The campaign to manipulate intelligence also involved two organizations that were created after 9/11 and reported directly to Undersecretary of Defense Douglas Feith. The Policy Counterterrorism Evaluation Group was tasked to find links between al Qaeda and Iraq that the intelligence community supposedly missed. Its two key members were Wurmser, a hard core neoconservative, and Michael Maloof, a Lebanese-American who had close ties with Perle. The Office of Special Plans was tasked with finding evidence that could be used to sell war with Iraq. It was headed by Abram Shulsky, a neoconservative with longstanding ties to Wolfowitz, and its ranks included recruits from pro-Israel think tanks.

Like virtually all the neoconservatives, Feith is deeply committed to Israel. He also has long-standing ties to the Likud Party. ... Wolfowitz is equally committed to Israel. The Forward once described him as "the most hawkishly pro-Israel voice in the Administration," and selected him in 2002 as the first among fifty notables who "have consciously pursued Jewish activism." ...

Finally, a brief word is in order about the neoconservatives' prewar support of Ahmed Chalabi, the unscrupulous Iraqi exile who headed the Iraqi National Congress (INC). They embraced Chalabi because he had worked to establish close ties with Jewish-American groups and had pledged to foster good relations with Israel once he gained power. This was precisely what pro-Israel proponents of regime change wanted to hear, so they backed Chalabi in return. Journalist Matthew Berger laid out the essence of the bargain in the Jewish Journal: "The INC saw improved relations as a way to tap Jewish influence in Washington and Jerusalem and to drum up increased support for its cause. For their part, the Jewish groups saw an opportunity to pave the way for better relations between Israel and Iraq, if and when the INC is involved in replacing Saddam Hussein’s regime."

Given the neoconservatives' devotion to Israel, their obsession with Iraq, and their influence in the Bush Administration, it is not surprising that many Americans suspected that the war was designed to further Israeli interests. For example, Barry Jacobs of the American Jewish Committee acknowledged in March 2005 that the belief that Israel and the neoconservatives conspired to get the United States into a war in Iraq was "pervasive" in the U.S. intelligence community. Yet few people would say so publicly, and most that did—including Senator Ernest Hollings (D-SC) and Representative James Moran (D-VA)—were condemned for raising the issue. Michael Kinsley put the point well in late 2002, when he wrote that "the lack of public discussion about the role of Israel ... is the proverbial elephant in the room: Everybody sees it, no one mentions it." The reason for this reluctance, he observed, was fear of being labeled an anti-Semite. Even so, there is little doubt that Israel and the Lobby were key factors in shaping the decision for war. Without the Lobby's efforts, the United States would have been far less likely to have gone to war in March 2003.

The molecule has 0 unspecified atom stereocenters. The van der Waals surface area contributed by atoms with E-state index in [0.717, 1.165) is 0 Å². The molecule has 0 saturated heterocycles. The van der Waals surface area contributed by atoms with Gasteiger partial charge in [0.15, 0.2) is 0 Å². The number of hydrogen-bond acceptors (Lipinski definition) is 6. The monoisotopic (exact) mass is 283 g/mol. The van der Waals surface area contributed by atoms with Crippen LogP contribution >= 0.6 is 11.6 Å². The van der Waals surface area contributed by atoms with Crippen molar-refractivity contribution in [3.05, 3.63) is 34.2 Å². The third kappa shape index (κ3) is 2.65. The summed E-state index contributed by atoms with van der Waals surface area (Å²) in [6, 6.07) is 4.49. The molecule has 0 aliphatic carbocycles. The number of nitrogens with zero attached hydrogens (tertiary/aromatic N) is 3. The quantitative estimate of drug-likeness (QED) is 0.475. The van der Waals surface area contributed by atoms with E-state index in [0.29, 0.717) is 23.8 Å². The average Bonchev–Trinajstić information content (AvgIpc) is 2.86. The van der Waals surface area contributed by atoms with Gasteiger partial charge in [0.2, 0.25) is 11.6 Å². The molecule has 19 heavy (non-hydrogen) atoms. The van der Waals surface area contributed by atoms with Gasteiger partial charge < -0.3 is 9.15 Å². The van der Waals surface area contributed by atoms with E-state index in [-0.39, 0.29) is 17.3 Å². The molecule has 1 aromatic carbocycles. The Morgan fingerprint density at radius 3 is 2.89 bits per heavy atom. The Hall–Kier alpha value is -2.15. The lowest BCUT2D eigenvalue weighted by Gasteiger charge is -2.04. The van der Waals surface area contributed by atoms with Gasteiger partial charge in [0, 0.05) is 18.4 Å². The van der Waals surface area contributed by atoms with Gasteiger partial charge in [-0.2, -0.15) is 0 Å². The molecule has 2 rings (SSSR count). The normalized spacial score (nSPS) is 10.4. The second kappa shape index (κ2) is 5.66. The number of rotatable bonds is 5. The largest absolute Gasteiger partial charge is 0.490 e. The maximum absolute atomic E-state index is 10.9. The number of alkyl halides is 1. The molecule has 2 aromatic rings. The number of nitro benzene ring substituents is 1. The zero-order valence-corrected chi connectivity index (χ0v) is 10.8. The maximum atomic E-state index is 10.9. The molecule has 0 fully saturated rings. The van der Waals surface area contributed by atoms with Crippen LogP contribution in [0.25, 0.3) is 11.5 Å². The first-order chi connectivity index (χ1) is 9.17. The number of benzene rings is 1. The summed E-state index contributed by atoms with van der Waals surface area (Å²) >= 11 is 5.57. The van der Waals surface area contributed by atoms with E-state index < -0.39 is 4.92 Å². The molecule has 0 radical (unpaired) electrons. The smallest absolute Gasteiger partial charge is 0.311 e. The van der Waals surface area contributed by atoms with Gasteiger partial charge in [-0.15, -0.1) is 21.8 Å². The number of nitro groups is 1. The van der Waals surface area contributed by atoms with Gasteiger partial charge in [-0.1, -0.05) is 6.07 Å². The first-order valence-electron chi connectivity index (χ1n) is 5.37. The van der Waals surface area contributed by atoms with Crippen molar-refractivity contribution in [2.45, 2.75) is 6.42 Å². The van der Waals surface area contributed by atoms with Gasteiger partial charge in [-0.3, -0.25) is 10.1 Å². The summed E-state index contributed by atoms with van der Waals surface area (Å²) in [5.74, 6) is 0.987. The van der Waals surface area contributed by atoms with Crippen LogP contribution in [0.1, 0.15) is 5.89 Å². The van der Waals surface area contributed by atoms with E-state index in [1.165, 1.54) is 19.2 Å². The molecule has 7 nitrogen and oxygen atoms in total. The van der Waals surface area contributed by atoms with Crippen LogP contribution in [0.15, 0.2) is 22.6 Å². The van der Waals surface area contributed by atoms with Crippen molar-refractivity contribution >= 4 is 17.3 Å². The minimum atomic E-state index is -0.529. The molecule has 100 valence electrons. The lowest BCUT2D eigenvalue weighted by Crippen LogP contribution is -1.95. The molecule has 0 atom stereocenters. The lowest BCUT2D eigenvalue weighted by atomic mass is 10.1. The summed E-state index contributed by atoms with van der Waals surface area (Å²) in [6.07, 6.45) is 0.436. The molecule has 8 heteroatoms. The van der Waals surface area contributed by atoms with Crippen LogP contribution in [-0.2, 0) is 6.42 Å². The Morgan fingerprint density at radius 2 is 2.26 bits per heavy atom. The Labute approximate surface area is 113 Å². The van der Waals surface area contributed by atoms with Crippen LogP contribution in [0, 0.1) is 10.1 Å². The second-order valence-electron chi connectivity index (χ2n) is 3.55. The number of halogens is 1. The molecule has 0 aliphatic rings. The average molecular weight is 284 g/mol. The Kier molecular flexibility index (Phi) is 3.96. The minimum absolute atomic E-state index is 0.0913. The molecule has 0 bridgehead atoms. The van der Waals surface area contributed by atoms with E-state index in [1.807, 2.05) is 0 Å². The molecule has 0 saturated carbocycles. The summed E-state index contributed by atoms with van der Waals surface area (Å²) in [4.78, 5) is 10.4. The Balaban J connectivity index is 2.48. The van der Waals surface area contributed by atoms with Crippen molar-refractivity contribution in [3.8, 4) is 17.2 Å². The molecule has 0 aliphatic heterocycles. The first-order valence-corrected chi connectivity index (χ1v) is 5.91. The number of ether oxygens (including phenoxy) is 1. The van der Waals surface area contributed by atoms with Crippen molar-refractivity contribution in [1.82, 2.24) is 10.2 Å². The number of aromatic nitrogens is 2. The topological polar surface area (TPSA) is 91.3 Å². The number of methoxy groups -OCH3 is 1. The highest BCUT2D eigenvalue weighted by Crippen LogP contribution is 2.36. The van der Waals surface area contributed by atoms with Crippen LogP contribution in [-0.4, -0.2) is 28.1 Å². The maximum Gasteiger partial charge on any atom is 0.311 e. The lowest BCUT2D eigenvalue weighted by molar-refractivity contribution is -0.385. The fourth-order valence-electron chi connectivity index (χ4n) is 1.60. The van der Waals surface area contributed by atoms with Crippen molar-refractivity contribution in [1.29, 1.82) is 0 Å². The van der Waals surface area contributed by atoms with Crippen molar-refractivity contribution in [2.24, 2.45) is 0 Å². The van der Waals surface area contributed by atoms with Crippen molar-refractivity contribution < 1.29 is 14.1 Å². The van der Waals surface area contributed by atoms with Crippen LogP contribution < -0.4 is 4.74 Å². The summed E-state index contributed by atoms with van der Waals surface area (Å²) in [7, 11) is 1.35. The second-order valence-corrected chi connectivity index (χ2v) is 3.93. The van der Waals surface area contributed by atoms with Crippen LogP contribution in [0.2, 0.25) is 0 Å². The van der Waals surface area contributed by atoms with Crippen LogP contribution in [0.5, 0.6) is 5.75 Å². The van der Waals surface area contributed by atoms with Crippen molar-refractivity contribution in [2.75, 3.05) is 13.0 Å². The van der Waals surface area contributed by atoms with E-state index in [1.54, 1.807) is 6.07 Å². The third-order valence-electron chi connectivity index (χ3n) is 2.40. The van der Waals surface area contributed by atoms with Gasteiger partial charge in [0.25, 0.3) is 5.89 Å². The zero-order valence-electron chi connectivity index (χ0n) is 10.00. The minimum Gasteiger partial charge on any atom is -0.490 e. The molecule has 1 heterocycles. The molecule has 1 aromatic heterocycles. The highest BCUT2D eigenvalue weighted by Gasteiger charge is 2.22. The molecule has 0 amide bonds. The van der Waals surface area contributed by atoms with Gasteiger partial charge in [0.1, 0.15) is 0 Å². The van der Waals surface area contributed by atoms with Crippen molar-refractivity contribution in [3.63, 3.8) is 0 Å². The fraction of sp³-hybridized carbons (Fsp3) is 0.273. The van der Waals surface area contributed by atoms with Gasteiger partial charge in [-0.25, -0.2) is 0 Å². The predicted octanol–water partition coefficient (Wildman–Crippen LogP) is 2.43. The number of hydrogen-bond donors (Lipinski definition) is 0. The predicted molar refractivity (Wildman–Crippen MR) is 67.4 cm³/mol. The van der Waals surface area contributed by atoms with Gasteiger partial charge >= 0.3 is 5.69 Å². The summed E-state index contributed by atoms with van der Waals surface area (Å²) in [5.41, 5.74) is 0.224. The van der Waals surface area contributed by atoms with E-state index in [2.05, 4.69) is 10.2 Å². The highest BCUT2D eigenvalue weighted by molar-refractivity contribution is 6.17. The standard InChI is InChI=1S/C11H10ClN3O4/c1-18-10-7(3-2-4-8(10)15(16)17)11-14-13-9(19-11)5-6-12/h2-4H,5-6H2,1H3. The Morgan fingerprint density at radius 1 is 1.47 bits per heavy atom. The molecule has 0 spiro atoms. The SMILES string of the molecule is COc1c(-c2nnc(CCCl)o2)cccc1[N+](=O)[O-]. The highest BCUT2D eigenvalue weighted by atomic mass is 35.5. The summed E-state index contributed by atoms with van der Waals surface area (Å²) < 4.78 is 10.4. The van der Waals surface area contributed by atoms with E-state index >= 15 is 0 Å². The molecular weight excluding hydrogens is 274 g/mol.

Dreams of Regional Transformation
The Iraq war was not supposed to be a costly quagmire. Rather, it was intended as the first step in a larger plan to reorder the Middle East. This ambitious strategy was a dramatic departure from previous U.S. policy, and the Lobby and Israel were critical driving forces behind this shift. This point was made clearly after the Iraq war began in a front-page story in the Wall Street Journal. The headline says it all: "President's Dream: Changing Not Just Regime but a Region: A Pro-U.S., Democratic Area is a Goal that Has Israeli and Neo Conservative Roots."